TNB concedes ‘massive land clearing’ contributed to Ringlet Reservoir surge


TNB has conceded that siltation from “massive land clearing and farming activities upstream” contributed to the rapid increase of the Ringlet Lake water level and the sudden discharge of the overflow.

The Ringlet Reservoir area
The Ringlet Reservoir area

The “accumulation of siltation and sediment had reduced the reservoir’s holding water capacity”, said TNB in a statement.

I am not sure TNB can wash its hands so easily, though.

No specific mention of any logging activities? If you look at the map above, you can see lighter green patches in the Habu area/Bertam watershed, which suggests this could be secondary forest (in contrast to the darker green primary forest). Was the primary forest logged?

Who is responsible for supervising the integrity of the catchment areas and preventing such massive land-clearing?

If you are going to manage a reservoir or dam, surely you bear responsibility for protecting the water catchment areas from being degraded or compromised. You also have a responsibility to ensure that there is no risk to human life downstream and to prevent any encroachment in the path of emergency water overflows.

This reminds me about the water catchment areas in those dams they are building in Sarawak. Some time ago, Aliran had published an article pointing out that the establishment of plantations in the 1.5m ha water catchment area for the Bakun Dam could threaten the viability of the dam. There are also concerns about plantations upstream of the Murum Dam.

TNB press release


The rapid increase of the Ringlet Lake water level within a short period of time late Tuesday and early Wednesday is an exceptional situation for the Ringlet Reservoir, said TNB President/CEO, Datuk Seri Ir. Azman Mohd.

The unusually intense downpours on October 22 and 23 had brought huge volume of water to Ringlet Lake together with solid wastes, debris and siltation from the massive land clearing and farming activities upstream.

The rubbish clogged up the Bertam Water Intake, an outlet where water from the Ringlet Reservoir normally flows before entering the Bertam tunnel to an underground power generation units. Such accumulation of siltation and sediment had reduced the reservoir’s holding water capacity.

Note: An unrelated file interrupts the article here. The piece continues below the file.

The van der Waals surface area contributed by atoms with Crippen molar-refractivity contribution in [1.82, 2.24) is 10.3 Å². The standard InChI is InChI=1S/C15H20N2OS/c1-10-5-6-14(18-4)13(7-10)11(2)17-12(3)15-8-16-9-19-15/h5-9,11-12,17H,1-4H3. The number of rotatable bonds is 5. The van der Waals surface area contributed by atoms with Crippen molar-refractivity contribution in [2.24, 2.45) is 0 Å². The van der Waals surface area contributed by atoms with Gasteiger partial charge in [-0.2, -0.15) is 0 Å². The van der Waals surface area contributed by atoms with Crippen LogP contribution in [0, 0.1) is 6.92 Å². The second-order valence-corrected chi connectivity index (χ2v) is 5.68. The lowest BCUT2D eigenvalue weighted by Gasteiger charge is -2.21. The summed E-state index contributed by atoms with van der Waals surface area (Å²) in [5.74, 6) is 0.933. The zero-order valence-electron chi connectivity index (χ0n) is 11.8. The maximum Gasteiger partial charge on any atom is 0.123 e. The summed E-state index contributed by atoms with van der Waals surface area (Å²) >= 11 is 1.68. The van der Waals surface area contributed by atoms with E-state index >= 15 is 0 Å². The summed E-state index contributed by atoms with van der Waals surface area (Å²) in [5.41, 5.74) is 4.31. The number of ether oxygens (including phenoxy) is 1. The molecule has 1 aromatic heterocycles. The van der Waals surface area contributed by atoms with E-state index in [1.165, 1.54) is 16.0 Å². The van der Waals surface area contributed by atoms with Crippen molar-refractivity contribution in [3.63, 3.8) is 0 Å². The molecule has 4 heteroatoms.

As a result, for the first time in the history of the 50 year old reservoir, water level surged at a rate of 1.5 ft per hour, which is three times more than the normal monsoon rain condition.

Surplus water had to be discharged in stages from Sultan Abu Bakar dam to avert the dam’s automatic full spillage through all four spillway gates that would have caused greater destruction to the occupants of Bertam Valley.

By design, a spillway gate is a dam protective structure used to provide the controlled release of water flow from a dam into a downstream river. Downstream area should be clear of people and structures.

Azman said given the challenge of these external factors, which were beyond TNB’s control, it was impossible to give advance notice to immediately evacuate the water release pathway other than what had already been done in the circumstances.

“While we could and should be continuously improving our Standard Operating Procedures (SOPs), given the circumstances we seriously doubt whether any SOP can be fully effective in averting such a disaster,” said Ir. Azman.

He also said that no one should have lived in the path of the dam’s water release and the weather elements together with the development activities are introducing greater unpredictability to the situation.

“We are continuously monitoring the situation and we experienced a rate of rise of water level of 1.2 ft per hour from 4 PM to 6 PM yesterday. A sudden blockage of the power station’s intake can trigger another catastrophe.
S.A. 2013/10/99 (HQ)

“The people living in the area are still not out of the woods yet as development activities that have caused Bertam reservoir to lose its water holding capacity continue to gain momentum.

“We don’t think anybody can guarantee the safety of the people at the site given the present conditions. Thus, they should be kept out of harm’s way and vacate the area,” he added.

28 October 2013

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5 Nov 2013 10.36am

Those people just reap the poison fruit with their poison seed. The hidden opportunities cost just backfire.

1 Nov 2013 11.22am

An expert has said that the Bertam Valley flood that claimed four lives and caused extensive property damage could have been avoided had a rainfall forecast system been established.

30 Oct 2013 12.49pm

TNB should check the electricity metre of Najib’s residence as it is reported that Najib incurred almost RM2 million of electricity a year.

30 Oct 2013 3.25pm
Reply to  Fazilah

He should pay himself and not from public fund.

Electrocuted by TNB
Electrocuted by TNB
30 Oct 2013 7.27pm
Reply to  Fazilah

This is leadership by example! What a shocking behaviour!

don anamalai
don anamalai
31 Oct 2013 10.57am
Reply to  Fazilah

The government forked out more than RM2.5 million to pay the utility bills for the Prime Minister’s residence in 2012!–rosmah-rack-up-rm25-million-utility-bill-in-2012&Itemid=2 In a written reply, Minister in the Prime Minister’s Department Datuk Seri Shahidan Kassim said the government spent RM2,237,788.13 for electricity and RM311,174.25 for water bills respectively last year for the Seri Perdana complex, which is the official residence of PM Najib Abdul Razak. DPM Muhyiddin Yassin, a total of RM865,458.56 was spent on electricity and RM 99,264.03 for water bills in 2012 official residence Sri Satria complex. This is not reported on Utusan, BH, NST, Metro, TV3, Awani.… Read more »